What's new

French pipes

Tedvig

Well-known member
#1
So, I'm up to around 250 pipes at this point. I don't prescribe to one type of pipe over another necessarily. I have large pipes, small pipes, straight pipes and bent pipes. I have English pipes, Canadian pipes, German pipes, French pipes, etc. I'm just curious why French pipes seem less collected than many of their counterparts. I have French factory pipes that are great! Tonight, I Was smoking this little Pierre Morel pipe that is a beauty. Yet, nobody mentions much about French pipes. Thoughts?

1547190647116-351749687.jpg
 

blackmouth210

Well-known member
#3
Interesting. It really does seem that way.
Yet, BC, Ropp, and Chacom seem to have a good following.
So I can't answer why they're not talked about more.

I wouldn't mind having a pipe from any of the manufactures I listed.
In fact, a Vintage Ropp is on my wishlist.
I just never pull the trigger because there are pipes from other makers I prefer for the same money.
 

Steve Wright

Well-known member
#4
Funny you should mention this. I was wondering the same thing. When I go on smoking pipes website looking at estate pipe I never look at French or German estate pipes. American is first then English followed by Italian, Danish then Irish. Sometimes misc rarely German but Never French. I’ve only ever had 1 Chacom it was a beauty of a small bent apple that I gave my father after he dropped his pipe in a lake up north. With the makeshift repair band he put on it, it sank to the bottom.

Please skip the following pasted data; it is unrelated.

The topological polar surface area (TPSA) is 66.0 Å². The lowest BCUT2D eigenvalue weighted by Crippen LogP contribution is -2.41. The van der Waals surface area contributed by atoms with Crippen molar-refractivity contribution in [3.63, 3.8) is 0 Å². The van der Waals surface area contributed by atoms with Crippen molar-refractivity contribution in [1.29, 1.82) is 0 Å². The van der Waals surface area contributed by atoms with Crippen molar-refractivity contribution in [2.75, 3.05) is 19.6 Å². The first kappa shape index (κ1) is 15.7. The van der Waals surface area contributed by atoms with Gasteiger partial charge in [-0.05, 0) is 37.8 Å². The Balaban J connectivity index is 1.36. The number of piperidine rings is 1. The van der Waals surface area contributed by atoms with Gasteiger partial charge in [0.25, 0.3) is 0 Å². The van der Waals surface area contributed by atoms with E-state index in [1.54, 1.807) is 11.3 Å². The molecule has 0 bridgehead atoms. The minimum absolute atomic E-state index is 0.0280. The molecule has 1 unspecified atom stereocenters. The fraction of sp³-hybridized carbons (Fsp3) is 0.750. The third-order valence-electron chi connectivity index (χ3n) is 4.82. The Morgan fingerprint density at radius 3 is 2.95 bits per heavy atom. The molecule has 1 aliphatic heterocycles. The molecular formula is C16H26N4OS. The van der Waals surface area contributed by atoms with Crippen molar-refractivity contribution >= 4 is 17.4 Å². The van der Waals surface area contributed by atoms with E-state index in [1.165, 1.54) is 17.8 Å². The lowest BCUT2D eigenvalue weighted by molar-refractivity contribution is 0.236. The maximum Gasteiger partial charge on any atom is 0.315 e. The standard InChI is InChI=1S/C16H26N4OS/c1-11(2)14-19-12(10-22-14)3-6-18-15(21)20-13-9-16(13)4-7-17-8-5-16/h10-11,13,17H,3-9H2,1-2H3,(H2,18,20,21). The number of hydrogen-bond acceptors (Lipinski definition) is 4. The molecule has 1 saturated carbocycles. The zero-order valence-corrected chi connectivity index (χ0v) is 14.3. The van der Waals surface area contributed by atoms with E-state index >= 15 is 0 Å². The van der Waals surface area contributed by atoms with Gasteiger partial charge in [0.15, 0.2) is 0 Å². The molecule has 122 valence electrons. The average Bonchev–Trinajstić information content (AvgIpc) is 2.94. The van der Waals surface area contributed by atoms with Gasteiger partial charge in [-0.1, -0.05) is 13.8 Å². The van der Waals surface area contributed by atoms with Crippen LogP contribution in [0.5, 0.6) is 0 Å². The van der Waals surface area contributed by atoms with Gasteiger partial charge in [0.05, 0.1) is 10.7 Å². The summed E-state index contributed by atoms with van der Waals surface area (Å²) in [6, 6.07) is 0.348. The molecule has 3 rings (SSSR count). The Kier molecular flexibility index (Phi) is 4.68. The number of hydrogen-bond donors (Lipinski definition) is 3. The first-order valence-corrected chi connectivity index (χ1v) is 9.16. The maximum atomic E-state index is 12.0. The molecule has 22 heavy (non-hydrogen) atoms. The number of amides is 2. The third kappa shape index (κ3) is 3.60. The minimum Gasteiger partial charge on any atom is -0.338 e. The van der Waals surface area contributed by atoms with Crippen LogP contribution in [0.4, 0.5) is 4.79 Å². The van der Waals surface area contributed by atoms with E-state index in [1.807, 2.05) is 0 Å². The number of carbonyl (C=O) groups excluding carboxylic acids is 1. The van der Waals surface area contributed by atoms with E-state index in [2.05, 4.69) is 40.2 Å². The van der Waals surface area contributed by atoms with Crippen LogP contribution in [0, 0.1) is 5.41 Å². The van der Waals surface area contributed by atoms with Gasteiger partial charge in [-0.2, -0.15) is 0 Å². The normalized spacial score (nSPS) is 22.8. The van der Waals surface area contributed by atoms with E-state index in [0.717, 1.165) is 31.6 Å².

SmokeRings

Well-known member
#6
I had never really thought about it before, but yes, french pipes on average seem to command less value both in price and collectable desire, but my only experience with them have been a trio of nearly identical horn stemmed Ropp's that SP marketed as having been found in an old storage Warehouse...I bought one each for my father, my brother, and myself, we have a pipe every time I am in town, I am a fan of them and would decidedly be open to further purchases of pipes made by french companies or artisans.
 
#7
So, I'm up to around 250 pipes at this point. I don't prescribe to one type of pipe over another necessarily. I have large pipes, small pipes, straight pipes and bent pipes. I have English pipes, Canadian pipes, German pipes, French pipes, etc. I'm just curious why French pipes seem less collected than many of their counterparts. I have French factory pipes that are great! Tonight, I Was smoking this little Pierre Morel pipe that is a beauty. Yet, nobody mentions much about French pipes. Thoughts?

View attachment 21939
I have 2 BC's and a Jobey Stromboli. All three are great smokers.
 

Kiowapipe

Well-known member
#8
Old man Comoy's first name wasn't Jack, it was Pierre. France has a huge part in briar pipe history, for sure.

Part of the reason French pipes don't get as much attention is just that there aren't any real fancy-pants French makers. There's no French Castello or Dunhill. And I'm sure there are some great French artisans, but I can't name one off the top of my head.

Also, I'm not sure how much of a factor this really is, but over the last few decades a ton of true basket pipes have been stamped made in France. The really garbage ones, ya know? England has cranked out loads of no-name pipes, and I've had quite a few. On average (IMO), even the no-name English pipes are usually waaaay better than the clunky gurgling wood-putty filled French monsters that you'll still see for $15 down at the local cigarette outlet. I wonder if that (maybe subconsciously) hurts the cred of all French pipes for a lot of guys.

Also, I think it's fair to say that in the past there have been certain shaping trends. The classic English shapes are crisp, balanced, just pipey as hell, fantastic. What I would call French styling has been at times... A little rounder in the wrong places, proportioned oddly in ways you can't put your finger on, just kind of off somehow.